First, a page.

Missions Festival to Focus on Storytelling and Oral Learning

Missions Festival to Focus on Storytelling and Oral Learning

October 11, 2007

The annual Missions Festival at Sioux Falls Seminary, which will focus on the art of storytelling and oral learning, will take place on October 27-November 1, 2007. John Walsh, nationally-known, professional storyteller will be the Festival's featured speaker.

Festival events include a one-day seminar on the art of storytelling, a banquet, an expert panel on oral learning, and worship services in narrative preaching style (to be held at Central Baptist Church in Sioux Falls).

The one-day seminar led by John Walsh will take place on Saturday, October 27, 2007, at Central Baptist Church. It will focus on the art of storytelling and Biblical storytelling. It is free and open to the public and includes lunch. A reservation is required and a free will offering (with a suggested donation of $10) will be taken.

The banquet, to be held at Sioux Falls Seminary, will also feature Walsh as well as guest missionaries from the North American Baptist Conference. It will begin at 6:00 p.m. on Monday, October 29. The banquet is also free and open to the public. Advance reservations are required and a free will offering (with suggested donation of $10/person) will also be taken. To reserve your space at the one-day seminar or the banquet, contact Pat by calling 605.274.2750 by October 19.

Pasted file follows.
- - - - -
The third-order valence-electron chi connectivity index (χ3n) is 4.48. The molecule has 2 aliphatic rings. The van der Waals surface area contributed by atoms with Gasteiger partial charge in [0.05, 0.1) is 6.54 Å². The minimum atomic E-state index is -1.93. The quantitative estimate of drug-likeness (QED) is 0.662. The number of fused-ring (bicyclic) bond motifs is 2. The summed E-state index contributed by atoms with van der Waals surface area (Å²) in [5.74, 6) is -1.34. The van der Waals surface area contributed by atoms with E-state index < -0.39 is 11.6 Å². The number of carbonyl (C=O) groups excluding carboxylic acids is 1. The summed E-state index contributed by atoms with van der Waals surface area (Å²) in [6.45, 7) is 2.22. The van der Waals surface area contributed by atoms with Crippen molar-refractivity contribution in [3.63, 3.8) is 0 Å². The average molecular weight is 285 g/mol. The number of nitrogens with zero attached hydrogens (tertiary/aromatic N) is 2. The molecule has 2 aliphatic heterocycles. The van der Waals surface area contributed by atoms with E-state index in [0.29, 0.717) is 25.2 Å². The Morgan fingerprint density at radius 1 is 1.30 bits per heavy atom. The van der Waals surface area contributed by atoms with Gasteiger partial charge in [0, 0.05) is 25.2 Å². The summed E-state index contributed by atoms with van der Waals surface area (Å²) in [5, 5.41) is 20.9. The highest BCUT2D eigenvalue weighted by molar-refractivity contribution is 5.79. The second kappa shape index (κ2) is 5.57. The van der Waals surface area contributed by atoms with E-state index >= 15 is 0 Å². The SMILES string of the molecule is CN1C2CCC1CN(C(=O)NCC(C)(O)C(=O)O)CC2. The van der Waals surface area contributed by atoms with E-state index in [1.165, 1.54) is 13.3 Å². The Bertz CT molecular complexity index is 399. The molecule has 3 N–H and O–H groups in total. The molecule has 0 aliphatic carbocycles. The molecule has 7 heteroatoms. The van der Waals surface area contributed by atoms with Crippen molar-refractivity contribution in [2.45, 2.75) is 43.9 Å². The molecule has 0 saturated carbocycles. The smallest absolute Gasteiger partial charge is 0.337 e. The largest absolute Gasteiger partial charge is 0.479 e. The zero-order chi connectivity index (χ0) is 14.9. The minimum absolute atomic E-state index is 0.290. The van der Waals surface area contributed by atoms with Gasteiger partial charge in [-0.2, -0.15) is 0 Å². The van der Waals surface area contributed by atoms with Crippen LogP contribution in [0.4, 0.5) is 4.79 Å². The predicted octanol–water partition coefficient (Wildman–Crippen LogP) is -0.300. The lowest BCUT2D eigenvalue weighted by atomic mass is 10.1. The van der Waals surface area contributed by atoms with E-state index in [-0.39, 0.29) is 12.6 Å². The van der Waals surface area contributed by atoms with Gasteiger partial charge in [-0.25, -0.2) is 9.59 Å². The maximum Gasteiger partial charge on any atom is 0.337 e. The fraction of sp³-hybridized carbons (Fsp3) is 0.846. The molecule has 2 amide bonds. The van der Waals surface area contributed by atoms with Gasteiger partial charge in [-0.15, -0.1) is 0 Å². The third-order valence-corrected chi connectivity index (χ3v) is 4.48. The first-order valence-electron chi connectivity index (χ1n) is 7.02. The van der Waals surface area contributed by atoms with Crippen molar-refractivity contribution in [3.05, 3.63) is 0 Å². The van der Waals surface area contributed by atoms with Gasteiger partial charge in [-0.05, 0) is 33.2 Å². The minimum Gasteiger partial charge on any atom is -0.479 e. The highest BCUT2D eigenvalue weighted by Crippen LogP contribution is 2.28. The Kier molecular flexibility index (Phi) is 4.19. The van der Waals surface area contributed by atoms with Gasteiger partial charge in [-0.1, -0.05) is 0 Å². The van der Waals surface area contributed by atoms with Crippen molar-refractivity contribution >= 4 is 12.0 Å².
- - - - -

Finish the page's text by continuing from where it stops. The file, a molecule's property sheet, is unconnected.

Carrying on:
The entire Missions Festival is free and open to the public, with required reservations for the seminar and banquet. For a full Missions Festival schedule, visit the events section.

About the Speaker
John Walsh has delighted audiences across America and several other countries with his storytelling skills. His homespun humor and open style is captivating. Walsh�s stories speak to the heart and are unforgettable. Those who choose to attend his one-day seminar will greatly enhance how he/she communicates. Walsh is the author of "The Art of Storytelling" and the president of the Christian Storytelling Network, International Learning Solutions, and Northland's Storytelling Network.

Who are Oral Learners and Why is it Important?
Oral learners are those who learn best and whose lives are most likely to be transformed when instruction comes in oral forms. Oral forms often include story, drama, dance, music, proverbs, poetry, ceremonies, and rites of passage. In contemporary culture, oral learners also prefer DVD's, mp3's, CD's, and more. The study of oral learning is important in order to effectively reach those who learn best by hearing, seeing, participating, and using other senses rather than learning just by reading. Upcoming generations and individuals living in societies where the technologies of literacy (especially reading and writing) are unfamiliar are prime examples of individuals who learn best through oral traditions. Mission Festival attendees will participate in drama, be involved in a story, and learn how to apply oral learning to their homes, churches, families, communities, and mission fields.